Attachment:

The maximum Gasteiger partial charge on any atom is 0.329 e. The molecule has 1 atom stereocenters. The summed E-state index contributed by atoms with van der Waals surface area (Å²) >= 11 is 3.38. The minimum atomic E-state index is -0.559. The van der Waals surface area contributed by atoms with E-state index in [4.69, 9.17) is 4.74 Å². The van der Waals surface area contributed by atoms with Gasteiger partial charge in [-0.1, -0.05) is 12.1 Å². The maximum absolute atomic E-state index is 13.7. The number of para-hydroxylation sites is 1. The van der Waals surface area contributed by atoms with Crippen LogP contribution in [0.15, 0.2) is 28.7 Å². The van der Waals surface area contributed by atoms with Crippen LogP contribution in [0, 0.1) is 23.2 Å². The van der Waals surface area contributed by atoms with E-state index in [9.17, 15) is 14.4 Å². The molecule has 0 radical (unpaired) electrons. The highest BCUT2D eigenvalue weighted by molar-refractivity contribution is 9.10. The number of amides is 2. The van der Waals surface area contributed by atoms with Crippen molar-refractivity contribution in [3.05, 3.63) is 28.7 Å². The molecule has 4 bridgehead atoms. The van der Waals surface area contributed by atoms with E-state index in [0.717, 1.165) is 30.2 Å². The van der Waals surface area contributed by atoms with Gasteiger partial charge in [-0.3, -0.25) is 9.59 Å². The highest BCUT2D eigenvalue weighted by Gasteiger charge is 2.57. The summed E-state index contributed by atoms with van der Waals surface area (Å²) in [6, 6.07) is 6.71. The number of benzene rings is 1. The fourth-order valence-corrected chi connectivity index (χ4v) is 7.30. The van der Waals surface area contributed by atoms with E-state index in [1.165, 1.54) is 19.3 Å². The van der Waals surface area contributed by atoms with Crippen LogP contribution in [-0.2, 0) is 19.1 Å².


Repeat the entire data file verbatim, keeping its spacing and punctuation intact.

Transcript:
The maximum Gasteiger partial charge on any atom is 0.329 e. The molecule has 1 atom stereocenters. The summed E-state index contributed by atoms with van der Waals surface area (Å²) >= 11 is 3.38. The minimum atomic E-state index is -0.559. The van der Waals surface area contributed by atoms with E-state index in [4.69, 9.17) is 4.74 Å². The van der Waals surface area contributed by atoms with Gasteiger partial charge in [-0.1, -0.05) is 12.1 Å². The maximum absolute atomic E-state index is 13.7. The number of para-hydroxylation sites is 1. The van der Waals surface area contributed by atoms with Crippen LogP contribution in [0.15, 0.2) is 28.7 Å². The van der Waals surface area contributed by atoms with Crippen LogP contribution in [0, 0.1) is 23.2 Å². The van der Waals surface area contributed by atoms with E-state index in [9.17, 15) is 14.4 Å². The molecule has 0 radical (unpaired) electrons. The highest BCUT2D eigenvalue weighted by molar-refractivity contribution is 9.10. The number of amides is 2. The van der Waals surface area contributed by atoms with Crippen molar-refractivity contribution in [3.05, 3.63) is 28.7 Å². The molecule has 4 bridgehead atoms. The van der Waals surface area contributed by atoms with E-state index in [0.717, 1.165) is 30.2 Å². The van der Waals surface area contributed by atoms with Gasteiger partial charge in [-0.3, -0.25) is 9.59 Å². The highest BCUT2D eigenvalue weighted by Gasteiger charge is 2.57. The summed E-state index contributed by atoms with van der Waals surface area (Å²) in [6, 6.07) is 6.71. The number of benzene rings is 1. The fourth-order valence-corrected chi connectivity index (χ4v) is 7.30. The van der Waals surface area contributed by atoms with E-state index in [1.165, 1.54) is 19.3 Å². The van der Waals surface area contributed by atoms with Crippen LogP contribution in [-0.2, 0) is 19.1 Å².